If you are new to the Austin area, you are most certainly confused about how to say words around here, starting with the old, re-developed airport itself, ‘Mueller’.
Named after Robert Mueller, who pronounced his name ‘mil-ler’, the original airport name pronunciation has given way to something slightly more like the German pronunciation: people say ‘myoo-ler’, as in the cross between a horse and a donkey, ‘mule-r’. I still say ‘miller’ because I grew up here and I remember when the iconic control tower was built. We’d go over to the airport and walk out on the cement roof of the terminal, right next to the tower, and watch airplanes land. I’m not kidding!
Then there’s Koenig Lane, also from the German, and pronounced Kay-nig in these parts.
If you are a native Spanish speaker and you pronounce ‘Manchaca‘ exactly like it is spelled, you don’t sound awkward. But, if you are not a native Spanish speaker, best stick with a long, drawn-out ‘man-shack’, in order not to sound stilted. Yes, I recognize the irony. By the way, the school in town is named Menchaca, which is pronounced like it is spelled.
Who has driven down Guadalupe Street in central Austin? Yep, short of being a native Spanish-speaker and pronouncing it correctly in Spanish, you say ‘gwah-da-loop’, which is closer to a similar French name.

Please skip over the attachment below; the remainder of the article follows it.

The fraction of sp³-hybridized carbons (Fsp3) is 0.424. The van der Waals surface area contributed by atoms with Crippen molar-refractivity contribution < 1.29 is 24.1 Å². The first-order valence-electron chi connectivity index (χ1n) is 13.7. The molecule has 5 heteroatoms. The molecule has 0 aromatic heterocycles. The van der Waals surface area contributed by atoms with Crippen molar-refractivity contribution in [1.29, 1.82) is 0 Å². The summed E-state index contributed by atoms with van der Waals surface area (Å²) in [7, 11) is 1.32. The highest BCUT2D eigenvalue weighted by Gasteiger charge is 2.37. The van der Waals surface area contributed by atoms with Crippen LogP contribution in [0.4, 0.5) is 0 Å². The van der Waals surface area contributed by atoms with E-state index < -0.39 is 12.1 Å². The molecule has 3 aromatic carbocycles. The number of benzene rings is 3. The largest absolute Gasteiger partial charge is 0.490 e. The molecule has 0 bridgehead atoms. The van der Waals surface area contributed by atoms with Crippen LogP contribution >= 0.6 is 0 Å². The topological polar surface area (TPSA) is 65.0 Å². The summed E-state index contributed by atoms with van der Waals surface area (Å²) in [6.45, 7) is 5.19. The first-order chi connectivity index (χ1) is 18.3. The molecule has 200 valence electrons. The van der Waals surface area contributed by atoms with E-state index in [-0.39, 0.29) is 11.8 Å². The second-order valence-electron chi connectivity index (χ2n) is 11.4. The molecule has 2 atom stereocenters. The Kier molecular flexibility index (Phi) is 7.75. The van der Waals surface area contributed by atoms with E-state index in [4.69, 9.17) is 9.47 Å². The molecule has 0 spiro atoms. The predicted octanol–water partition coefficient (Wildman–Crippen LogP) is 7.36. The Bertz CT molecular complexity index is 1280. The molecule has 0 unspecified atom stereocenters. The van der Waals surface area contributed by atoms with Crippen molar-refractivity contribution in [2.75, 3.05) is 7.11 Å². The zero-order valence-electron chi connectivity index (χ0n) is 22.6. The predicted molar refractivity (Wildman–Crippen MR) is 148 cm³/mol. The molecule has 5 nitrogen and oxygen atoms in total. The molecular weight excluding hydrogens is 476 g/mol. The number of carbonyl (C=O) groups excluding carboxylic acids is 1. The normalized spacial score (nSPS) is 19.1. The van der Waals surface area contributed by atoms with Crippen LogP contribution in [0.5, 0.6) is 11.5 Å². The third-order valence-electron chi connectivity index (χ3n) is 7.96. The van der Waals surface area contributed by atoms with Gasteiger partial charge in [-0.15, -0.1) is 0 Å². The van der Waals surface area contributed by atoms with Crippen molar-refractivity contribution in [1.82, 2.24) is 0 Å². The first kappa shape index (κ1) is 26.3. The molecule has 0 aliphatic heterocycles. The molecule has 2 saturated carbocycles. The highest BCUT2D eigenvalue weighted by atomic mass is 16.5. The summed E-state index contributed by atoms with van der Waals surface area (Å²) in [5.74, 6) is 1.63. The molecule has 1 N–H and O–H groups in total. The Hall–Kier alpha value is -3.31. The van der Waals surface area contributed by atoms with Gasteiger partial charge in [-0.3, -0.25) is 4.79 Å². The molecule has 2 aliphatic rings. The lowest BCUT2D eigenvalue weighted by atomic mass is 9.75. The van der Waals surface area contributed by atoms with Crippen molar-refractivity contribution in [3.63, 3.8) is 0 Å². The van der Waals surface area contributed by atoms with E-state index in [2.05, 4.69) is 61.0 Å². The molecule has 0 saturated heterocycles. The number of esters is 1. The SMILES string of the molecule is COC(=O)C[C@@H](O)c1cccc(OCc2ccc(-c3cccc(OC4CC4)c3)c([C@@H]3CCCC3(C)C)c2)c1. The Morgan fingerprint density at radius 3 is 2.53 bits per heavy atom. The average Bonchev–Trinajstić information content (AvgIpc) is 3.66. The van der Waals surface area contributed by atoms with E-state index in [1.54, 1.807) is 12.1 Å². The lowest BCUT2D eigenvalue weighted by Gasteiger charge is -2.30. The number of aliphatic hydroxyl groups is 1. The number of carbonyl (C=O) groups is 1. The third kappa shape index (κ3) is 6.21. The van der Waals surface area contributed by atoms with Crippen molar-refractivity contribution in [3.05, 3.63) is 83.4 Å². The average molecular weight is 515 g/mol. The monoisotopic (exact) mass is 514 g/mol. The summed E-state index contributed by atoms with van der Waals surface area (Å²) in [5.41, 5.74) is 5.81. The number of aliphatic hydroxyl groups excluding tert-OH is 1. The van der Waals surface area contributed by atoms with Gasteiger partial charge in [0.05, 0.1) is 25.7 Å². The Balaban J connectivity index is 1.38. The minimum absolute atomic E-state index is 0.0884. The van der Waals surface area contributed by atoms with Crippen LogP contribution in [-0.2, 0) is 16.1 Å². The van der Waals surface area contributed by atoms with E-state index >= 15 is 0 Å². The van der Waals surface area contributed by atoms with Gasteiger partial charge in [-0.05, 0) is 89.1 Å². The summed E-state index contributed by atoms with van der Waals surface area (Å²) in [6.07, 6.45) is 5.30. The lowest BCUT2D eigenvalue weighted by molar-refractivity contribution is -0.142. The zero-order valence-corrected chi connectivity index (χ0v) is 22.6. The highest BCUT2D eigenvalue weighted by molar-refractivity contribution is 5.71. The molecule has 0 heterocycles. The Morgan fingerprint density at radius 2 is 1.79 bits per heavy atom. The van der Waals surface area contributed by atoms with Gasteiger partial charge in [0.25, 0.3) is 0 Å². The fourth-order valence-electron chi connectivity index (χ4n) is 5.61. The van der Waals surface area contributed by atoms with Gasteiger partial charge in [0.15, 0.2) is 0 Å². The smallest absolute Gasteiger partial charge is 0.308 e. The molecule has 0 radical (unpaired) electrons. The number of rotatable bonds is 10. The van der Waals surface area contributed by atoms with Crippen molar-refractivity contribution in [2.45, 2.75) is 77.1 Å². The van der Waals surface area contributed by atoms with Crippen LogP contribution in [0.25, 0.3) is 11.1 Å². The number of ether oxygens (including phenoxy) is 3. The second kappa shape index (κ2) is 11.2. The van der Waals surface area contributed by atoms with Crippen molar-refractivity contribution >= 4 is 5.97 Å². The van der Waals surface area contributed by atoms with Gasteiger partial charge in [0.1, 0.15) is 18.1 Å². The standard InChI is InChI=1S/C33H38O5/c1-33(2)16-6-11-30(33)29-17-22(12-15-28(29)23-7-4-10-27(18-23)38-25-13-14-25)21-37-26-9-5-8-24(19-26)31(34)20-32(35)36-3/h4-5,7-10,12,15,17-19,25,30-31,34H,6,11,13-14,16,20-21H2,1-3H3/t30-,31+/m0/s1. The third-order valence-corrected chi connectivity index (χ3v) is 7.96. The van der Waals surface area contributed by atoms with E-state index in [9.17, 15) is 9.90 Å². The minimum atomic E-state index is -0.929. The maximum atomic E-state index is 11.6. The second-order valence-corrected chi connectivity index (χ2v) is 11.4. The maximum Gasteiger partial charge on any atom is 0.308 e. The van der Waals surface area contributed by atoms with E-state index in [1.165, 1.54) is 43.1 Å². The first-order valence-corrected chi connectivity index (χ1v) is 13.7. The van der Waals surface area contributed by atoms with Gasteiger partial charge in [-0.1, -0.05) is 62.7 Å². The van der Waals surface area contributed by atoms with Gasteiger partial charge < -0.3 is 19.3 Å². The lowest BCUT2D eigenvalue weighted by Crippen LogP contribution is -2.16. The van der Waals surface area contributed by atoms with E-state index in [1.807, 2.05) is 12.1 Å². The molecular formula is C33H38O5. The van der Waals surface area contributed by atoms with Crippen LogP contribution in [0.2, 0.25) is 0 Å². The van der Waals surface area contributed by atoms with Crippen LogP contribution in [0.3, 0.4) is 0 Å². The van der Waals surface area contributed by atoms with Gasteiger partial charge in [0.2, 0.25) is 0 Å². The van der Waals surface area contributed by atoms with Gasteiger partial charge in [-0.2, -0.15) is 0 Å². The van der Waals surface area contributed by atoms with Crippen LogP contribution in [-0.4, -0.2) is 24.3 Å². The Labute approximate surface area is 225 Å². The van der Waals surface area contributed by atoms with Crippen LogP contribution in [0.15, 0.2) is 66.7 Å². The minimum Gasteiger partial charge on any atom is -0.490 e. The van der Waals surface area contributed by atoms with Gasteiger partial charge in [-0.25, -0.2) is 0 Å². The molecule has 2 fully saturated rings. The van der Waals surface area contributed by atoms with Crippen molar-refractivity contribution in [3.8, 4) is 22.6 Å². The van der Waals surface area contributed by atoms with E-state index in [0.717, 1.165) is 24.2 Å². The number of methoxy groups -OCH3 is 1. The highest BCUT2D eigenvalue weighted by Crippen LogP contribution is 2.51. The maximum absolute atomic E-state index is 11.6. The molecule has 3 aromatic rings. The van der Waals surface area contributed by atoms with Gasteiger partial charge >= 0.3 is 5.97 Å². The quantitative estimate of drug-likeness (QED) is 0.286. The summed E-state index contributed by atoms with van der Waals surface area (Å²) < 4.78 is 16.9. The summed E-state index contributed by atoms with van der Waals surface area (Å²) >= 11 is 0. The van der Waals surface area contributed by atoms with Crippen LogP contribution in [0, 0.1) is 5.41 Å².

How about a springtime drive to Burnet for some wildflower-viewing? Remember, it’s ‘burn-it’, durn it! Accent on the ‘burn’.
Driving east into the Backland Prairie suburbs, you reach the old farming community of Manor. Bet you thought it related to an English landholding term, didn’t you? Nope, it’s ‘may-ner’.
Keep driving east and you reach Elgin. In Texas, we say it with a hard ‘g’ sound, like you hear in the word ‘begin’, not like ‘gin’ and tonic. Accent on the ‘el’ syllable.
Now drive west. A lovely park to visit is Pedernales Falls State Park. Wear your hiking shoes, if you can, although there are scenic areas that are accessible by wheelchair. I grew up with the local pronunciation of ‘perd’n-Alice’. But nowadays I stick with ‘ped-er-nales’, like it is spelled, because even I, a native English-speaking Texan, have my limits.
The last name I’ll leave you with is the town of Gruene. The name comes from the German word for ‘green’, and indeed, that is how the town name is pronounced. It is another weekend-in-the-hill-country getaway spot to enjoy.
Please feel free to add more place names in the comments section- I’m sure I have not given you an exhaustive list of colloquialisms.